I am perfectly well aware of the difference between fake bidders bidding to net the seller more money and the scenario that you and I described. I described it as ANOTHER reason (i.e. a reason different from shill bidding) why some bids may have gotten out of hand, particularly in the earlier days of eBay. And the risk of accidentally winning an auction at what you yourself normally would not be willing to pay and would not be able to afford in the long run of course was very real. I do not really remember and did not keep track of how far the other bidders went when they raised that "deep pocket" bidder but his winning bids always WERE high. And I do remember that when I tried it myself (because I had been irked a number of times too when I saw that character's name as the starting bidder and realized that "there goes your chance of winning THAT auction too") I cautiously went in $10 instalments and found that even at something like $40 or 50 for a simple (and not exceedingly rare) 50s US car magazine I incredibly enough had not had the leading bid yet. But of course I had taken a look at his bidding history on a number of similar previous auctions. In those days, with actual bidders' names being displayed, things were VERY transparent.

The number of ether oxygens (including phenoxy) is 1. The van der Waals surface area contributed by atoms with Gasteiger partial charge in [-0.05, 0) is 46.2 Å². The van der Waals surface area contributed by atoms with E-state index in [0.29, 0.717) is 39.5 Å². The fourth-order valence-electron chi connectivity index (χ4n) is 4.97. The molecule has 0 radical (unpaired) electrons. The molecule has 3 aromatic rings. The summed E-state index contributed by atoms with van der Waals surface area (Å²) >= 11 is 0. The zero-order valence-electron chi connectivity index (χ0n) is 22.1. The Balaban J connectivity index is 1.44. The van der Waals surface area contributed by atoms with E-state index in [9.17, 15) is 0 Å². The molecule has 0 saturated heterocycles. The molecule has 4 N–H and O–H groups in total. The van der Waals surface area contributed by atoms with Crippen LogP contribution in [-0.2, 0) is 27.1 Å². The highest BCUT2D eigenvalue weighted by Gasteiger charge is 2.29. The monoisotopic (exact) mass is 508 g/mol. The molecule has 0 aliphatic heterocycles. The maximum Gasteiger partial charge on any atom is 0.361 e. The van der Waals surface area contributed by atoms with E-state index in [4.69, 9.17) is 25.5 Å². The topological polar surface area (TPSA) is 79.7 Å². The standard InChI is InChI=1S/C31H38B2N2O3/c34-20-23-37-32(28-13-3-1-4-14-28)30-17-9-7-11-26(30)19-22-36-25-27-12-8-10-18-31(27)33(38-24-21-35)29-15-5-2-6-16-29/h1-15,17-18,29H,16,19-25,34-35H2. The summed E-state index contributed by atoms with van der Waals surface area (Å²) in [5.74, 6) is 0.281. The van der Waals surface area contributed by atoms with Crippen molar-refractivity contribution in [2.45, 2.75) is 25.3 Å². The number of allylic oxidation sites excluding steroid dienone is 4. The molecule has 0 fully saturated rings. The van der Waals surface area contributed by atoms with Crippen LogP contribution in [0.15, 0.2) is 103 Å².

13. I understand what you say. And right, I also met people who said "I don´t like that because the sound quality is not good". But......what music !
  14. So, What Are You Listening To NOW?

    I always had a special affinity to the 1952 session with Dorham, Lou Donaldson and Max Roach. That incredible "Carolina Moon" ...... and "Skippy" and all the others.....